USHG Director of Operations Terry Coughlin talked about building a culture of giving back at the restaurant.

By Oset Babur
Updated June 11, 2019
Evan Sung

For Union Square Hospitality Group’s Director of Operations Terry Coughlin, this year’s Welcome Conference served as an opportunity to remind the hospitality professionals in the audience about their ability to enact meaningful change in their restaurant kitchens and dining rooms.

“I don’t believe my words here are revelatory to anyone in the audience,” he said. “It is a fact that the hospitality industry is built from some of the most generous human beings in the world.” When his daughter was diagnosed with cancer six years ago, Coughlin became involved with the Hole in the Wall Gang Camp, which was founded by Paul Newman as “a place where a child with cancer or other life-threatening illness could come and with the help of state-of-the-art medical support, simply celebrate the joy of being a kid.” Moved by the spirit of generosity and support at the camp, Coughlin returned with renewed hope, and a desire to be part of the camp’s mission in the way he knew how to do best––with food.

“I love what I do and I’m so proud of what I’ve accomplished, and that dinner is what I’m most proud of,” he said, talking about Camp Maialino, a once-a-year benefit dinner that occurs at the New York City restaurant to support the camp. “It makes me proud to be part of an industry that makes such a difference. At the core of what we do for a living is one of the most humble transactions: we cook, we serve, we host, we provide nourishment.”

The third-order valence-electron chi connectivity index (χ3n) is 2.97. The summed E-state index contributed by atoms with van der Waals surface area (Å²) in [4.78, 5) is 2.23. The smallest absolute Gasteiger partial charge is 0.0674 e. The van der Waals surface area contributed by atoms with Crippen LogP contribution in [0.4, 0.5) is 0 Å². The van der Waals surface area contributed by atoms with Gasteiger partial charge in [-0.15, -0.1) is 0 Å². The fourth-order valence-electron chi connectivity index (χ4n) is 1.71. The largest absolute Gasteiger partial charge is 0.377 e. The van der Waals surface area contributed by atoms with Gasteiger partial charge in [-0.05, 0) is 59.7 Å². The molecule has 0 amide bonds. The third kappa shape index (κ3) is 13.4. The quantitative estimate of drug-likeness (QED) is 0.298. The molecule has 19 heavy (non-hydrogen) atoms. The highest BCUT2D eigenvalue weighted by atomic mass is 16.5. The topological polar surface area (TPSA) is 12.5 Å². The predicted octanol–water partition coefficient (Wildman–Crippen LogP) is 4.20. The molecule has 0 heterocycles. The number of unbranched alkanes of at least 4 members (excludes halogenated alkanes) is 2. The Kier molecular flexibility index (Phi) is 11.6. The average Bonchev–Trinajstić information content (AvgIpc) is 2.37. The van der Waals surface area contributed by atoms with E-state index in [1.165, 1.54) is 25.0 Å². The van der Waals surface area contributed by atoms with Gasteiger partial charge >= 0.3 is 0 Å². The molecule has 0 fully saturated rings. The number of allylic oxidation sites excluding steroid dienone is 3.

While the dinners have raised over two million dollars over the past five years, Coughlin says he’s also noticed a real benefit to both the restaurant’s staff and the community surrounding it. “This is a really difficult time in the industry,” he said. “Margins are getting slimmer and slimmer, and restaurants that we love and consider institutions are closing. As we try to navigate this landscape in survival mode, it is often an honest conversation to say how can we do more with less, what is necessary and what is not. Giving is not necessary, but through the lens of our culture, it is absolutely necessary.”

Coughlin said the Camp Maialino dinners made his team better for many reasons, including strengthening the culture of the staff, who genuinely appreciated the opportunity to be part of something so special. “Millennials want to be a part of something extraordinary and meaningful. They are civic minded, and want more than just a job to show up to. Giving builds that culture,” he said.

Meanwhile, the dinners also provided an opportunity to further develop intimate relationships with restaurant regulars, who were excited by the chance to contribute their time and dollars to such a worthwhile cause.